Fresh airstrikes kill dozens in conflict-ravaged Syria

13 July 2018

Despite the return of tens of thousands of internally displaced people (IDPs) to Syria following local agreements and changes in territorial control, the United Nations said on Friday that fresh airstrikes have reportedly killed dozens of civilians “in several areas” of the country.

“Our humanitarian colleagues were alarmed by the impact of reported hostilities on civilians in several areas of Syria,” UN Deputy Spokesperson Farhan Haq told reporters at UN Headquarters in New York.

As some 234,500 remain displaced across Syria’s south-west where fighting has intensified for weeks now, one attack hit an IDP site between Bagouz and Susah villages in the country’s eastern city of Deir Ezzour, killing dozens.

“Yesterday, hostilities reportedly continued for the third day in the Akrad mountains area in western rural Idleb governorate and northeast Lattakia governorate in which several people, including a woman and two children, were reportedly killed and many others injured by airstrikes,” added Mr. Haq.

“Hostilities continued to affect civilians around the Yarmouk Basin area in southwest Dara’a governorate,” the deputy spokesperson continued. “In Hayt town, strikes reportedly killed three children and a woman and wounded six other people.”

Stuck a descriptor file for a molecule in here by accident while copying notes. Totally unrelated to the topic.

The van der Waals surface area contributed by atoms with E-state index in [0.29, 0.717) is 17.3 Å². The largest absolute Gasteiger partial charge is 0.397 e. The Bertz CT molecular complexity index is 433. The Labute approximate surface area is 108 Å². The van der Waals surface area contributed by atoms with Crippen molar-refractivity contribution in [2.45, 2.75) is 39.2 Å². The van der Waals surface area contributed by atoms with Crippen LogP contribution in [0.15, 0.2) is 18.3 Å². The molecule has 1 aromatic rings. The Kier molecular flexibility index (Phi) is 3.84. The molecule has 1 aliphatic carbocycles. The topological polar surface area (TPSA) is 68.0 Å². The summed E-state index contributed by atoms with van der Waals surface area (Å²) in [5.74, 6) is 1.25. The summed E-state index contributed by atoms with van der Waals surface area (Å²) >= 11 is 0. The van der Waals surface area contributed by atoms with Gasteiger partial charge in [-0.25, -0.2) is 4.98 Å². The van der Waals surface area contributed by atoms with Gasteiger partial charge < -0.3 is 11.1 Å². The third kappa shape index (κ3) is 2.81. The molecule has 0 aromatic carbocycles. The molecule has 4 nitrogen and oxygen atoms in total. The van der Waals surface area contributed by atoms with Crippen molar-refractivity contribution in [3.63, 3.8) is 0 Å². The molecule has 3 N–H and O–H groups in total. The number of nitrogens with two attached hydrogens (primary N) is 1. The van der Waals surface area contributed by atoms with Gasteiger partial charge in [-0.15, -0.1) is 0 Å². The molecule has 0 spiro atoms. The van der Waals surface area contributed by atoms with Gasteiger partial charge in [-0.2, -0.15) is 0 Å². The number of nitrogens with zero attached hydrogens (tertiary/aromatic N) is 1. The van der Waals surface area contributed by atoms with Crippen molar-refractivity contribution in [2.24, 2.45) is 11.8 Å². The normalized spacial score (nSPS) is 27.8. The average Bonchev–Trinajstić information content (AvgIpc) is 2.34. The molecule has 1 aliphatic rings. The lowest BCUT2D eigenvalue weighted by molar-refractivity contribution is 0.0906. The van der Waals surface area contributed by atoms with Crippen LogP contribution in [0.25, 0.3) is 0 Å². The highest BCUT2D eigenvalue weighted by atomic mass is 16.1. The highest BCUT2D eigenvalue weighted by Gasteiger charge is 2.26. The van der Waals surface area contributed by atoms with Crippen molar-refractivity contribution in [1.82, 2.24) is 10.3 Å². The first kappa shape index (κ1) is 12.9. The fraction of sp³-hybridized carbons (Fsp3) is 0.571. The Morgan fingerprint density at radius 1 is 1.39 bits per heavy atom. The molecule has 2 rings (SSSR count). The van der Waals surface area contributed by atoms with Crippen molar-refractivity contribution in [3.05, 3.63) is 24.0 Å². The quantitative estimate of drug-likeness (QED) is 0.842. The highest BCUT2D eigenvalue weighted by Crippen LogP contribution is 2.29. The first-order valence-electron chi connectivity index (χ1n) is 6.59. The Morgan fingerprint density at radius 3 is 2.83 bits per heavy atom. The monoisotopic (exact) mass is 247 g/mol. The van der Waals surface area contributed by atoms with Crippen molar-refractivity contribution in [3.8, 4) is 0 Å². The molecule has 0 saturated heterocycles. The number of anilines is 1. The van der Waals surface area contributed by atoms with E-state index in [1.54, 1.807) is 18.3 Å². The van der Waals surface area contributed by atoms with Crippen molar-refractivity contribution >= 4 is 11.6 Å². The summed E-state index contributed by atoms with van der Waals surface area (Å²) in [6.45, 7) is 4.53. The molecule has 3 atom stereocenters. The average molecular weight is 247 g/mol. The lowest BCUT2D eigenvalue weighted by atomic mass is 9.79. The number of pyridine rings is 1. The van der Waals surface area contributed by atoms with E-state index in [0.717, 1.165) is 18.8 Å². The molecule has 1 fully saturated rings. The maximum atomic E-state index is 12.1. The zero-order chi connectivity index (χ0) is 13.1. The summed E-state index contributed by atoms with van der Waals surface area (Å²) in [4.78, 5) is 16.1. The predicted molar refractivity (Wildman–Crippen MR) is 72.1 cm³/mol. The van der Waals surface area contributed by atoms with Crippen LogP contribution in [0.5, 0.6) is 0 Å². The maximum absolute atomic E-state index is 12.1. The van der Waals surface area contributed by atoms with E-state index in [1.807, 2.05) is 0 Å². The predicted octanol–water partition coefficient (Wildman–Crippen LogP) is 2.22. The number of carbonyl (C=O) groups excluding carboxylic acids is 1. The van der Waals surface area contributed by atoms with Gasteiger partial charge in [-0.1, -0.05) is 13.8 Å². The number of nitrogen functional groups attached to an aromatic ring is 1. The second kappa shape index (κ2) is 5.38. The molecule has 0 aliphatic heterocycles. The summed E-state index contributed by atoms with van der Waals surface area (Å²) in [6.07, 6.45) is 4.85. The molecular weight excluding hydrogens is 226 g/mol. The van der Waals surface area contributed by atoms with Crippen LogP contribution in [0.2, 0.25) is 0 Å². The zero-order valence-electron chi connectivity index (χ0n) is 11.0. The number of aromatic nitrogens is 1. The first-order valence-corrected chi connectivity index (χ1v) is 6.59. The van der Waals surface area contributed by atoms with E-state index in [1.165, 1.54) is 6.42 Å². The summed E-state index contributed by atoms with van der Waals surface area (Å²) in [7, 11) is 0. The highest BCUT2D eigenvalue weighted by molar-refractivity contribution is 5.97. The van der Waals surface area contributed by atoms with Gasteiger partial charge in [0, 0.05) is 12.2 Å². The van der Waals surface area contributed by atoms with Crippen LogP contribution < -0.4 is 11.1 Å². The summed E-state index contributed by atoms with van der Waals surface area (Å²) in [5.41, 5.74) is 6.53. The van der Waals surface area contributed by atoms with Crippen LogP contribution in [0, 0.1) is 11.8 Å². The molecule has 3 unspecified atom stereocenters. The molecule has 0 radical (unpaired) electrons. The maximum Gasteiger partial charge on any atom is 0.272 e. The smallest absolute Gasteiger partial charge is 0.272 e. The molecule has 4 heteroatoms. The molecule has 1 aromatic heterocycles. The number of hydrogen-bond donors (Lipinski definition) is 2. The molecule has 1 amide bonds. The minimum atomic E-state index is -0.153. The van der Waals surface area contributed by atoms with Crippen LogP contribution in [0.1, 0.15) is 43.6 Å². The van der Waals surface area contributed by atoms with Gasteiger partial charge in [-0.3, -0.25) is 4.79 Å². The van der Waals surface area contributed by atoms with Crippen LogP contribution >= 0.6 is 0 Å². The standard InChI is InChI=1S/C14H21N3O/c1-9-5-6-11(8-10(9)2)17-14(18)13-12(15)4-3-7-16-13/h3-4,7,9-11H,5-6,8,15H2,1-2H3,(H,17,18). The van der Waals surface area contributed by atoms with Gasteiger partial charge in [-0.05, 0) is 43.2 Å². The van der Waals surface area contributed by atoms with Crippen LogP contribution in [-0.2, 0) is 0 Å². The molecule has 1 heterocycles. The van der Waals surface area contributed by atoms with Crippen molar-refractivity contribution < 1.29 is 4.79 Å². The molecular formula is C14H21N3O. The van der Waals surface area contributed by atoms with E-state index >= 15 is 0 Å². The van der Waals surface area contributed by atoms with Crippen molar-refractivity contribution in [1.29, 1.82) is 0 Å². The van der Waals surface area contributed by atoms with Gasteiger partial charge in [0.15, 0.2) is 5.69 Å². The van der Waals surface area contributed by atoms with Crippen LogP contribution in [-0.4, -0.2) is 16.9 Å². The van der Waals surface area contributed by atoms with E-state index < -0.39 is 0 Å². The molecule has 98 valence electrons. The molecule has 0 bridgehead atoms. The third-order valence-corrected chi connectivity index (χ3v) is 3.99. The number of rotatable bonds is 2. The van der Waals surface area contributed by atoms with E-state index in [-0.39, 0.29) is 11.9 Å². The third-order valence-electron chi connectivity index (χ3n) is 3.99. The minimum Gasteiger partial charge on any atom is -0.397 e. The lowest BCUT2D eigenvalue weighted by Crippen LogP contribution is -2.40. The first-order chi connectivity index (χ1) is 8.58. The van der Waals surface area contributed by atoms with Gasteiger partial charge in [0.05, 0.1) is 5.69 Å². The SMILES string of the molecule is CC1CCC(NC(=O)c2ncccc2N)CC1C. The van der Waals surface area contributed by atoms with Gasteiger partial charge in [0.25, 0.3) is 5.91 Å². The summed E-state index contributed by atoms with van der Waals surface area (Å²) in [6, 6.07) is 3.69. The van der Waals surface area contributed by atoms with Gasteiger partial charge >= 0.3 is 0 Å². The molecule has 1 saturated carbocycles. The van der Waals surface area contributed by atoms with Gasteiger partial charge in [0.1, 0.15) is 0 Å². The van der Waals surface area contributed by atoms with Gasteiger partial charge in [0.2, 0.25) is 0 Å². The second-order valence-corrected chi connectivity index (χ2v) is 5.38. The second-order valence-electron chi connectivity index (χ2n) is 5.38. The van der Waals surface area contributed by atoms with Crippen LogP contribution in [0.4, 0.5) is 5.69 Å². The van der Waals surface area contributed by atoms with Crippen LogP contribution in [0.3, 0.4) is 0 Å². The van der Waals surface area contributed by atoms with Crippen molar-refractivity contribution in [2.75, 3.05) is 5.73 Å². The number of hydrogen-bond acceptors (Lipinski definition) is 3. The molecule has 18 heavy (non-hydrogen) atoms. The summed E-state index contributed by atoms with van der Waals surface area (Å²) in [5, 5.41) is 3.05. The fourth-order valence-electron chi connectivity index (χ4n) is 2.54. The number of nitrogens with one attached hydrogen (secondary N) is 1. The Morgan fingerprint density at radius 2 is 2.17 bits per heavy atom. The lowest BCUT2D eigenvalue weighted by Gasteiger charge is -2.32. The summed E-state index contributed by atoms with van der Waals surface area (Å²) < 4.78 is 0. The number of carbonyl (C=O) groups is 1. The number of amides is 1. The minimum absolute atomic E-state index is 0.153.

Last week, the UN High Commissioner for Refugees (UNHCR), Filippo Grandi, called the situation in Syria “dire,” painting a grim picture of people struggling without shelter or protection from desert heat and winds, and dwindling food supplies – calling on all those fighting “to cease hostilities.”

According to media reports, the UN’s call came hours after a symbolic victory for Assad’s forces that illustrated the conflict’s turning tides. Syrian State media reported that Government forces had hoisted the national flag over the city of Deraa, in an area that has been controlled by rebels for many years.

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The head of the United Nations Refugee Agency, UNHCR, appealed on Thursday for Jordan to open its border with south-west Syria to help protect around 750,000 civilians who are “caught in the crossfire”, amidst airstrikes and heavy shelling.